For those of us who call the Pacific Rim home, volcanic activity caused by plate tectonics is a part of our lives, whether we live in Oregon or Japan. Vast oceanic plates plunge under and slip along continental plates, virtually guaranteeing there will be an active or dormant volcano within a few hundred miles of where we live— and that we will feel the earth shake under us on occasion. The Pacific Ring of Fire, as it is known, contains 75% of the world’s active and dormant volcanoes and is responsible for approximately 90% of the world’s earthquakes.

Having spent most of my life in California, Oregon and Alaska, I am no stranger to these facts. I flew over Mt. St. Helens a couple of weeks after it blew its top and was stunned by the destruction. I’ve felt numerous earthquakes. Once, when I was staying in a mountain cabin in the Sierra Nevada Mountains, a minor earthquake struck 30 miles away and it sounded like a freight train was rumbling over our roof.  So far, however, I have been fortunate to only witness exploding mountains and earth-shaking quakes at a safe distance. I prefer to keep it that way.

Lately, I confess, I’ve been a bit nervous whenever I make trips to the coast. There has been a lot of discussion recently about the Cascadian Subduction Zone that exists 70-100 miles off the shore; it’s subsiding.  The oceanic Juan de Fuca Plate is moving eastward, slipping under the continental North American Plate. The next big earthquake is due, geologists claim, and it will be a doozy, a mother of all earthquakes reaching a magnitude 9 on the Richter Scale. Think of it this way, a level 6 earthquake is capable of doing considerable harm. A level 9 earthquake is one million times stronger.

Ancient spruce roots at Sunset Bay on the Oregon Coast near Coos Bay. Photo by Curtis Mekemson.

I found this root system of an ancient spruce at Sunset Bay on the Oregon Coast. The roots are all that are left after the last magnitude 9 earthquake sank major portions of the coast and covered the forests with water in 1700.

A huge (100-foot-high) tsunami has been projected. So, I’m always careful to check the tsunami escape routes when I am on the coast. If I am camping in my van and I feel the big shake, I am out of there, heading for higher ground with my power cord and hose dragging along behind. “No time to say hello-goodbye, I’m late, I’m late, I’m late!”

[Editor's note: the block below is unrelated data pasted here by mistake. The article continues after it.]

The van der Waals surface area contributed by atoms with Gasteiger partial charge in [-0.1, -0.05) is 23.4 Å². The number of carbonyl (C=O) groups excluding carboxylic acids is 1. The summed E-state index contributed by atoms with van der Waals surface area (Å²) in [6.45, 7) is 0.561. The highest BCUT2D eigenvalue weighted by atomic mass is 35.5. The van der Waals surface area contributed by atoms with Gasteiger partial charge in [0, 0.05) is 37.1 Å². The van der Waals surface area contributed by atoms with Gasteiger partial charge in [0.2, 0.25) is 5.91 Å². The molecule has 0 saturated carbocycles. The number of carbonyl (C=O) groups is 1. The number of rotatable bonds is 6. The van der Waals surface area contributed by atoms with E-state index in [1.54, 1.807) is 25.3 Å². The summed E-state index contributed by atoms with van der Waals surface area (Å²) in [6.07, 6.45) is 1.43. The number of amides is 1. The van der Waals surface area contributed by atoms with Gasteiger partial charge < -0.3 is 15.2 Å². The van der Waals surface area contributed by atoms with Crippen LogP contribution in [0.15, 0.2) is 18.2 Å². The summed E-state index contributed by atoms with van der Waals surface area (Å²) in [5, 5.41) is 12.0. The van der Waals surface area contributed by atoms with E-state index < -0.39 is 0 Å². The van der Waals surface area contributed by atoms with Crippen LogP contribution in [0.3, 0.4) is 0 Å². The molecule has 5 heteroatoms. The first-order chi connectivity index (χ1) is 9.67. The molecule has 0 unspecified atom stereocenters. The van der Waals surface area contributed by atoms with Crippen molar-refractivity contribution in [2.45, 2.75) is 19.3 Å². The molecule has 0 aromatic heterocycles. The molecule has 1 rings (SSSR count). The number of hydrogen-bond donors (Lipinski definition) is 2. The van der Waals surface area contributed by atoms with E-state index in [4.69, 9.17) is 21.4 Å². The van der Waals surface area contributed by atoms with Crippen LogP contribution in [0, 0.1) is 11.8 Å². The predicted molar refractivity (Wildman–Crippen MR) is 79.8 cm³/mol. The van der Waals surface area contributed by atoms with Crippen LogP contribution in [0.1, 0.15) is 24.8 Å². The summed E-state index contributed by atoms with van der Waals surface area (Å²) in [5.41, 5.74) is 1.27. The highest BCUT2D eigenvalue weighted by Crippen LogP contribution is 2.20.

Substantial destruction is anticipated inland as well. We’ve been told that the Applegate Reservoir Dam above us might go. It’s only a mile away. Even though we are a couple of hundred feet above the river, our house is predicted to be right on the edge of where the raging waters would reach. Of course, whatever happens could be 50 years into the future. The science of predicting volcanic eruptions and earthquakes is improving but it is still far from exact.

Whether we ever experience the BIG one or not, there are numerous examples of the power of plate tectonic activity in Northern California, Oregon and Washington. Lava Beds National Monument in northern California is one. Minus tsunamis, it’s a great place to explore different types of volcanic activity. Peggy and I stopped off there this summer to check out Native American rock art found in the area.

The lava beds were created by lava moving across the area from the nearby Medicine Lake shield volcano. Shield volcanos are known for their highly liquid lava that prefers flowing to exploding, and Medicine Lake Volcano has flowed a lot in the last 500,000 years— generating some 140 cubic miles of lava covering 770 square miles. Lava Beds National Monument sits on the north slope of the volcano. A number of small cinder cone volcanoes dot the region. These smallest members of the volcano family are built up by blobs of congealed lava blown out of a single vent.

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Rugged lava flow at Lava Beds National Monument. (Photo by Peggy Mekemson.)

Photo by Curtis Mekemson.

A cinder cone stands out on the horizon at Lava Beds National Monument. The grey plants in the foreground are sagebrush, a common plant of the drier parts of the West.

Mount Shasta towers above the area in the distance. Unlike its neighboring Medicine Lake Volcano, Mt. Shasta is a composite volcano made up of more viscous lava— the type that cools more quickly, likes to erupt, and forms steep sides. It is one of the most beautiful mountains in the Cascade chain of volcanoes that extends from northern California up to Canada. I climbed to its 14,175 peak once with a 76-year-old friend of mine, Orvis Agee.  He was known fondly as ‘The Old Man of the Mountain’ since he had climbed it so many times. Climbing was tough; coming down was easier since we slid a thousand or so feet on our butts through the snow, using our ice axes as rudders and brakes.